MicroRNAs Responsible for Inflammation in Obesity

Caroline Brettfeld, Ales Maver, Eva Aumuller, Borut Peterlin, Alexander G. Haslberger

Abstract


Background: In recent years, more and more evidence has accumulated to elucidate the modulating roles of microRNA in immune and inflammatory system. We conducted a novel positional omics integration study to identify microRNAs that could shed further light on the possible links between microRNAs, adipose tissue immunity/inflammation and obesity.

Methods: In contrast to previous methodologies employed for integration of heterogeneous OMIC data, we based the integration on genomic positions of alterations in human disease and employed an additional weighing step. A data search for various types of studies on obesity (genome-wide association, meta-analysis, transcriptomic, proteomic studies and epigenetic studies) was conducted to establish the initial data set.

Results and discussion: The analysis identified 19 high scoring microRNAs (miR-146, miR-378, miR-143, miR-145, miR-194, miR-1273, miR-190, miR-561, miR-151, miR-215, miR-196, miR-328, miR-208, miR-3155A, miR-933, miR-4685, miR-640, miR-4659, and miR-877). Five (miR-146, miR-378, miR-143, miR-145, and miR-194), which may be directly linked to adipose tissue inflammation or obesity-related diseases, eight other microRNAs (miR-1273, miR-190, miR-561, miR-151, miR-215, miR-196, miR-328, and miR-208) have been identified to play a role in cancer and myocardial infarction, where obesity is a defined risk factor.

Conclusion: In this study, we applied a new method of positional integrational analysis of different OMIC-layers and utilized an additional validation step through weighing. Our study yields a number of plausible microRNAs that provide an interesting basis for further research to elucidate underlying mechanisms of obesity. Our detection of common microRNAs which are also related with an increased risk for inflammations, cardiovascular problems and type 2 diabetes, irrespectively of gender and age may provide a path for understanding the inherited or acquired impact of microRNAs on human health and wellbeing.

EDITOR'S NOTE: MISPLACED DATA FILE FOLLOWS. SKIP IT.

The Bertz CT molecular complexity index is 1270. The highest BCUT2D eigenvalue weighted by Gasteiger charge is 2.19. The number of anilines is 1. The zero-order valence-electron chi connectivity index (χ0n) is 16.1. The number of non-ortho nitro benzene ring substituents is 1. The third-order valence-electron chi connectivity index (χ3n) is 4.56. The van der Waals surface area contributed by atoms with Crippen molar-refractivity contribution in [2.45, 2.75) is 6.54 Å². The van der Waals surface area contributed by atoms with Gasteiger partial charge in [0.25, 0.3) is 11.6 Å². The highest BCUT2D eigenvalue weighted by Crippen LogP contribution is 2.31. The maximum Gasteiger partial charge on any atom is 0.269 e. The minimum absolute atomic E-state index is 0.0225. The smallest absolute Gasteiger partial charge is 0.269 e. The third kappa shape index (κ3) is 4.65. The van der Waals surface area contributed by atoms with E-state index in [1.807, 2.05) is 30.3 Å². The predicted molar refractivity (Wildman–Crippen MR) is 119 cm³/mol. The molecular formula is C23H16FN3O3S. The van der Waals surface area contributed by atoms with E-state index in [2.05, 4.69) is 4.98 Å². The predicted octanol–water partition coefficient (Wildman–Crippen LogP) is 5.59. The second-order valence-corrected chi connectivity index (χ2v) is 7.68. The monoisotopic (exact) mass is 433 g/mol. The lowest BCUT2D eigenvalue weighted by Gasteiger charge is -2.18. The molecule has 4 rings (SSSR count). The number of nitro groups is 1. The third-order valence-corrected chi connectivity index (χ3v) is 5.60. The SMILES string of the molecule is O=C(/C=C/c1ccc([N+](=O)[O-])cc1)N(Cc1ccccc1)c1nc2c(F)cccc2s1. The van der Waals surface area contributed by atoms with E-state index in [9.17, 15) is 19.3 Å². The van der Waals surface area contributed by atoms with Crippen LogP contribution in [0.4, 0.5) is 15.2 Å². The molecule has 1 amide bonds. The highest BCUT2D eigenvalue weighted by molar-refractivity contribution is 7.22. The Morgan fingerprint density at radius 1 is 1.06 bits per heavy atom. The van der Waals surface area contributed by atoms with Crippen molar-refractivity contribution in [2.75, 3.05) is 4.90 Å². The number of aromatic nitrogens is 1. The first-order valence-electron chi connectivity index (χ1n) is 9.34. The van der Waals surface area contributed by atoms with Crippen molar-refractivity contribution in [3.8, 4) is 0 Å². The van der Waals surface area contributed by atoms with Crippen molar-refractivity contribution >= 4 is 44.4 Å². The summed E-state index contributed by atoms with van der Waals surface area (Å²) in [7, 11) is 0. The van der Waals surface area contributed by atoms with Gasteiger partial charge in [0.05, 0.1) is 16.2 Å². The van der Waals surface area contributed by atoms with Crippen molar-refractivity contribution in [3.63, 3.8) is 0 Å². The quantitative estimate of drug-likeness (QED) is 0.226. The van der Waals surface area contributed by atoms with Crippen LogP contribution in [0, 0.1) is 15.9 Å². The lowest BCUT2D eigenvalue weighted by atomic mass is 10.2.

J Endocrinol Metab. 2017;7(3):77-85
doi: https://doi.org/10.14740/jem399w

 


Keywords


MicroRNA; Obesity; OMIC-data integration; Inflammation

Full Text: HTML PDF Suppl1
 

Browse  Journals  

     

Journal of clinical Medicine Research

Journal of Endocrinology and Metabolism

Journal of Clinical Gynecology and Obstetrics

World Journal of Oncology

Gastroenterology Research

Journal of Hematology

Journal of Medical Cases

Journal of Current Surgery

Clinical Infection and Immunity

Cardiology Research

World Journal of Nephrology and Urology

Cellular and Molecular Medicine Research

Journal of Neurology Research

International Journal of Clinical Pediatrics

 

 

 

 

 

Journal of Endocrinology and Metabolism, bimonthly, ISSN 1923-2861 (print), 1923-287X (online), published by Elmer Press Inc.            
The content of this site is intended for health care professionals.
This is an open-access journal distributed under the terms of the Creative Commons Attribution-NonCommercial 4.0 International License, which permits unrestricted
non-commercial use, distribution, and reproduction in any medium, provided the original work is properly cited.
Creative Commons Attribution license (Attribution-NonCommercial 4.0 International CC-BY-NC 4.0)


This journal follows the International Committee of Medical Journal Editors (ICMJE) recommendations for manuscripts submitted to biomedical journals,
the Committee on Publication Ethics (COPE) guidelines, and the Principles of Transparency and Best Practice in Scholarly Publishing.

website: www.jofem.org   editorial contact: editor@jofem.org
Address: 9225 Leslie Street, Suite 201, Richmond Hill, Ontario, L4B 3H6, Canada

© Elmer Press Inc. All Rights Reserved.